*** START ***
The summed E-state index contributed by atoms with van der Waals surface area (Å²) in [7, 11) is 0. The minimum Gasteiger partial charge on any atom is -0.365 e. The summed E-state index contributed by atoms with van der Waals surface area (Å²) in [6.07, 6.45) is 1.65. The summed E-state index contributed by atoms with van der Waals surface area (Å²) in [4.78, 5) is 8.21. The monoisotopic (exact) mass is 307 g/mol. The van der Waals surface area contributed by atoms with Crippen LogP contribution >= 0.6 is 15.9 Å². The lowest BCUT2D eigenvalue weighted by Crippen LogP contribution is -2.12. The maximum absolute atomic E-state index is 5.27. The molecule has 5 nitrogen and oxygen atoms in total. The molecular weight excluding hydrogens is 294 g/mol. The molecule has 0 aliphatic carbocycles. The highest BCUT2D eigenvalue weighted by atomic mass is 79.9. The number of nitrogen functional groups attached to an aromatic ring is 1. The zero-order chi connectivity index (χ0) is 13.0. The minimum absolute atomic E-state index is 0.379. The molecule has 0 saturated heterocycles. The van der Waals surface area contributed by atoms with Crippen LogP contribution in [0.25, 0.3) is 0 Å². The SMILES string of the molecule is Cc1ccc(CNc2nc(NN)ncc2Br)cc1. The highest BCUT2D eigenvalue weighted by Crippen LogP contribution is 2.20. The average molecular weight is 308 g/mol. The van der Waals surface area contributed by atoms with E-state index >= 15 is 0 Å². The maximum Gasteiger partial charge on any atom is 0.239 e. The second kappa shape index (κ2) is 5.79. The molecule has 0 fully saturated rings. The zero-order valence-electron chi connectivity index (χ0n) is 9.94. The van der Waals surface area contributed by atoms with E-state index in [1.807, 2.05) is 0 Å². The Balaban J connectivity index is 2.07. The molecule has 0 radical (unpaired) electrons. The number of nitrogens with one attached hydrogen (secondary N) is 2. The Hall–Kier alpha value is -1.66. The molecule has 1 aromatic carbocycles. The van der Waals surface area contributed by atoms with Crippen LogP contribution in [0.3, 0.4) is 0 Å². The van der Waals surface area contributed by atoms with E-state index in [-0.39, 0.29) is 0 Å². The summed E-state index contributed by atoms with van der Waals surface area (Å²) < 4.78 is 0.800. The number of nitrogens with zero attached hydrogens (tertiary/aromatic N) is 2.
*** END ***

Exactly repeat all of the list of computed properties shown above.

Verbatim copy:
The summed E-state index contributed by atoms with van der Waals surface area (Å²) in [7, 11) is 0. The minimum Gasteiger partial charge on any atom is -0.365 e. The summed E-state index contributed by atoms with van der Waals surface area (Å²) in [6.07, 6.45) is 1.65. The summed E-state index contributed by atoms with van der Waals surface area (Å²) in [4.78, 5) is 8.21. The monoisotopic (exact) mass is 307 g/mol. The van der Waals surface area contributed by atoms with Crippen LogP contribution >= 0.6 is 15.9 Å². The lowest BCUT2D eigenvalue weighted by Crippen LogP contribution is -2.12. The maximum absolute atomic E-state index is 5.27. The molecule has 5 nitrogen and oxygen atoms in total. The molecular weight excluding hydrogens is 294 g/mol. The molecule has 0 aliphatic carbocycles. The highest BCUT2D eigenvalue weighted by atomic mass is 79.9. The number of nitrogen functional groups attached to an aromatic ring is 1. The zero-order chi connectivity index (χ0) is 13.0. The minimum absolute atomic E-state index is 0.379. The molecule has 0 saturated heterocycles. The van der Waals surface area contributed by atoms with Crippen LogP contribution in [0.25, 0.3) is 0 Å². The SMILES string of the molecule is Cc1ccc(CNc2nc(NN)ncc2Br)cc1. The highest BCUT2D eigenvalue weighted by Crippen LogP contribution is 2.20. The average molecular weight is 308 g/mol. The van der Waals surface area contributed by atoms with E-state index >= 15 is 0 Å². The maximum Gasteiger partial charge on any atom is 0.239 e. The second kappa shape index (κ2) is 5.79. The molecule has 0 fully saturated rings. The zero-order valence-electron chi connectivity index (χ0n) is 9.94. The van der Waals surface area contributed by atoms with E-state index in [1.807, 2.05) is 0 Å². The Balaban J connectivity index is 2.07. The molecule has 0 radical (unpaired) electrons. The number of nitrogens with one attached hydrogen (secondary N) is 2. The Hall–Kier alpha value is -1.66. The molecule has 1 aromatic carbocycles. The van der Waals surface area contributed by atoms with Crippen LogP contribution in [0.3, 0.4) is 0 Å². The van der Waals surface area contributed by atoms with E-state index in [-0.39, 0.29) is 0 Å². The summed E-state index contributed by atoms with van der Waals surface area (Å²) < 4.78 is 0.800. The number of nitrogens with zero attached hydrogens (tertiary/aromatic N) is 2.